This was not the first time the privatization of Keler has been halted. Two years ago, financial investor Tamás Leisztinger purchased shares in both the BÉT and BÁT in the knowledge that these firms owned a significant stake in Keler. As reported at the time, there is allegedly a large amount of cash in Keler that is not necessary for the daily operation of the company, and which the owner can take out of the firm.
The plan did not come to fruition because the MNB - as a Keler shareholder - exercised its preemptive right to purchase 66% of the shares owned by the BÁT at that time. Market rumors, as reported in Világgazdaság, suggest that the Fidesz-leaning MNB President Zsigmond Járai wanted to stop Socialist-leaning Leisztinger from making a profit on the deal.

Arrested development?

Last year's number one deal in our list was the sale of Mol?s gas business to Germany's E.ON AG. Twelve months on, and the deal is still not finalized, having been held up by EU regulators investigating whether it could lead to the creation of a monopoly.
As the BBJ went to press, it appeared that the deal will finally be put to bed - with EU approval now just a matter of time. Nevertheless, it has proven a risk factor for Mol's stock price all year.
That aside, Mol has seen other deals scuppered in 2005, through no real fault of its own.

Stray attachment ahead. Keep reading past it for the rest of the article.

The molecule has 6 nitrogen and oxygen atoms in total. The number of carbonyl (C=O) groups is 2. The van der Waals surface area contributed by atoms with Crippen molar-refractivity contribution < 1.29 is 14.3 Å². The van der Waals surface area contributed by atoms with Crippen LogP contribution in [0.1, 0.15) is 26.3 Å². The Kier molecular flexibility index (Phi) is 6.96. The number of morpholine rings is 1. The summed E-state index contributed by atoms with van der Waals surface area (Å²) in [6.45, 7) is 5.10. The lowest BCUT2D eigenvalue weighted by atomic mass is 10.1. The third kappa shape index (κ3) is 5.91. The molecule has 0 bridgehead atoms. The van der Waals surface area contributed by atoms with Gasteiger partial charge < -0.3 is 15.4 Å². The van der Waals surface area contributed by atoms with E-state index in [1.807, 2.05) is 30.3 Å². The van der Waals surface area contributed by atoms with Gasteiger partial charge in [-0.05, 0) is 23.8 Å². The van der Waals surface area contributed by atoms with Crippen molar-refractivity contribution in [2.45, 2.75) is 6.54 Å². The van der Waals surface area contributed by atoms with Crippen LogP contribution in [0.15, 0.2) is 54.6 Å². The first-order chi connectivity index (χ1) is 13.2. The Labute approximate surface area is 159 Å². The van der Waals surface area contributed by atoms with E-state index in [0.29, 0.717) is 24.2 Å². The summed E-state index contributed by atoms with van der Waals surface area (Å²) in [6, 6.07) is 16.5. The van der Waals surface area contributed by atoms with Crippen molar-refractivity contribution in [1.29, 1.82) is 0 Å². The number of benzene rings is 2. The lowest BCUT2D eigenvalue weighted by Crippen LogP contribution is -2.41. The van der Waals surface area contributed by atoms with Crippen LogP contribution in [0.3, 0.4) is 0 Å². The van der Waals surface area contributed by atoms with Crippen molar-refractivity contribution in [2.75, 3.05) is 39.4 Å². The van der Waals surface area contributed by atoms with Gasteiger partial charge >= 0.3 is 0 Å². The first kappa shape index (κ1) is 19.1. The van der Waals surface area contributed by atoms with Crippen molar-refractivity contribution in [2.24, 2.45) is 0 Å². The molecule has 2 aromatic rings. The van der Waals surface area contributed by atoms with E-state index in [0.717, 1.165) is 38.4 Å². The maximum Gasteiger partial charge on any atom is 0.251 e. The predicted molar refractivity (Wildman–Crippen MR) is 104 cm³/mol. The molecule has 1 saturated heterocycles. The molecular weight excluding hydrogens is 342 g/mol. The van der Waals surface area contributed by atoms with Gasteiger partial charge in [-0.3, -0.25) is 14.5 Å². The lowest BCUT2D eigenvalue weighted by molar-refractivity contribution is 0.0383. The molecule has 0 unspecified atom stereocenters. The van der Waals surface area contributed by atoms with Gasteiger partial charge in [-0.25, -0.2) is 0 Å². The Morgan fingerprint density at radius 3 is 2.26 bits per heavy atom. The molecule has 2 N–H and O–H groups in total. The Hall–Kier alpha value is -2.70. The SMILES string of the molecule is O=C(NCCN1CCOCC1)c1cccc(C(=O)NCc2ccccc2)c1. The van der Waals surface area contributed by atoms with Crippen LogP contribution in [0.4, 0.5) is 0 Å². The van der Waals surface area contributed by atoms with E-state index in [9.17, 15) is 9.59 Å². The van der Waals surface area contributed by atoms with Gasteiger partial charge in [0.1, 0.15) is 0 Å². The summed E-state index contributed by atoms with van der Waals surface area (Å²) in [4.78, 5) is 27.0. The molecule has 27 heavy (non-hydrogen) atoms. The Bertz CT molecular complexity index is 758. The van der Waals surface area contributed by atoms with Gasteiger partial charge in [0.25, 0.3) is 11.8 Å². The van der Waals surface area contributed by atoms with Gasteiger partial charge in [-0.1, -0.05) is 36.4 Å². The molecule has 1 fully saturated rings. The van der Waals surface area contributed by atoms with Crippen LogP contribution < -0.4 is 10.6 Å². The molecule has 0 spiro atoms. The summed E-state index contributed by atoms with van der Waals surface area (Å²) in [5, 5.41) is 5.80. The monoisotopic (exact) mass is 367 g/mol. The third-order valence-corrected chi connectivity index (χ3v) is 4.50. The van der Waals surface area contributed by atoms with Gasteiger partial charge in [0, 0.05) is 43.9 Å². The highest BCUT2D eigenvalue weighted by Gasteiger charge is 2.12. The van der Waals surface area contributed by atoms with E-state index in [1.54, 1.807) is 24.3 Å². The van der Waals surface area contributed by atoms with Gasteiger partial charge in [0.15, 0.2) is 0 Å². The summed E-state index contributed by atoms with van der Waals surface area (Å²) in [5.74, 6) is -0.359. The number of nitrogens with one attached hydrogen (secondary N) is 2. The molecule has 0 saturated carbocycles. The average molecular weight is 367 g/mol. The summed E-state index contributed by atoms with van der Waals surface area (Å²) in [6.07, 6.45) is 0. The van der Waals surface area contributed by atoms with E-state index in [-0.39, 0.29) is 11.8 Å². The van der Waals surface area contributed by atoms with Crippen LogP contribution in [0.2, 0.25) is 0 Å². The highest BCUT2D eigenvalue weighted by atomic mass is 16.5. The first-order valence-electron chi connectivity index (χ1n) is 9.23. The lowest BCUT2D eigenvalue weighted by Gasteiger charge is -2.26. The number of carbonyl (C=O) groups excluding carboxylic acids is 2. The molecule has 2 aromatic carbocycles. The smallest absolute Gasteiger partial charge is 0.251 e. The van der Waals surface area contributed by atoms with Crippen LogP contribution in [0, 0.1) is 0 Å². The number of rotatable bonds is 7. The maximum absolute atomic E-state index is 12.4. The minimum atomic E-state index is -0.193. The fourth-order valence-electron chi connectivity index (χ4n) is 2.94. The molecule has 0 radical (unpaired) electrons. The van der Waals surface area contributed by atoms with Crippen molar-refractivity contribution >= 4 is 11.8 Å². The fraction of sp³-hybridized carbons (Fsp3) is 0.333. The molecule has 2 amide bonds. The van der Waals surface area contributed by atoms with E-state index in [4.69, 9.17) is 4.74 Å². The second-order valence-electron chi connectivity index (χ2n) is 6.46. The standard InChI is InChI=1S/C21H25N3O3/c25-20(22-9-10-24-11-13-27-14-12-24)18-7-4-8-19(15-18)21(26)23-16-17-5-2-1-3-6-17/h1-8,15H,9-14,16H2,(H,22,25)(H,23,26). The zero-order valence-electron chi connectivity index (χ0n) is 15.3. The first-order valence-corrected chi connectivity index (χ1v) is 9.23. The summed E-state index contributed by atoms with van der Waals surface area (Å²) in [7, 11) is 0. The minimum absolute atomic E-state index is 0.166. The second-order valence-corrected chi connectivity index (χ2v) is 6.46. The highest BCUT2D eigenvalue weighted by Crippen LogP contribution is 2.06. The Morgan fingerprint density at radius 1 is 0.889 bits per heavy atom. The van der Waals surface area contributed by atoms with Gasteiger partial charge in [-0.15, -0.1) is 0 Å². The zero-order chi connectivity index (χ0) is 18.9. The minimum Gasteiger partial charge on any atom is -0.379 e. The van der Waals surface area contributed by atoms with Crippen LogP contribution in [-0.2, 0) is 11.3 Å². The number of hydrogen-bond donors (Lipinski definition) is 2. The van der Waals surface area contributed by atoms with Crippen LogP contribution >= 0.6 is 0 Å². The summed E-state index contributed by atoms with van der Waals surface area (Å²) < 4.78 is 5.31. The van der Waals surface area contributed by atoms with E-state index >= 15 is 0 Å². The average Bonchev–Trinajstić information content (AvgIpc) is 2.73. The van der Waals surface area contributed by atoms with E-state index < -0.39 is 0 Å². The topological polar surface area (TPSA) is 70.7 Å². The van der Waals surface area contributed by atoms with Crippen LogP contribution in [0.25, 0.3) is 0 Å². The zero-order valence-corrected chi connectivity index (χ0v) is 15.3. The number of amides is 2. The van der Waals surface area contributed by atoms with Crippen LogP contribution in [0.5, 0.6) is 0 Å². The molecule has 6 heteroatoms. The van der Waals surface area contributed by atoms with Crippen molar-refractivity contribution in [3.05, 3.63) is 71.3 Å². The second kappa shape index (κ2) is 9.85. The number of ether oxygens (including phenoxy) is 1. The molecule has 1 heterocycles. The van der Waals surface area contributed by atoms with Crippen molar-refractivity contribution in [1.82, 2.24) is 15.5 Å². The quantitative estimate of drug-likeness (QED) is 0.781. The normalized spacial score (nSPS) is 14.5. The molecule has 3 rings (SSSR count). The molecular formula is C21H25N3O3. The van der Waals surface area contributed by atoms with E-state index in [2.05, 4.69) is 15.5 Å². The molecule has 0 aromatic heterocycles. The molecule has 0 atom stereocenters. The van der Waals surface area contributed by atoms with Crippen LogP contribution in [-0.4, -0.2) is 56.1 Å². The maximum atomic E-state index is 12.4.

The purchase of a controlling stake in Croatia's INA dd, in which Mol currently holds 25%, has been put back by the Croatian privatization authority to next year at the very earliest; second, Mol and INA's attempt to purchase a majority stake in Bosnian fuel distributor Energopetrol was only agreed upon in principle last week, despite an initial agreement having been reached in April 2005.
Mol bought into INA in July 2003, winning a tender for 25% plus one share, in Croatia's largest privatization deal to date. Kornél Sarkadi Szabó, analyst at Raiffeisen Bank Rt, explained that although it does have some upstream operations, including oil and gas fields in Croatia and exploration overseas, INA is mainly a refining and retail concern, hence the attractiveness for Mol. It operates 397 gas stations in Croatia and 36 in Bosnia, and has over 60% of the retail market in Croatia, he noted.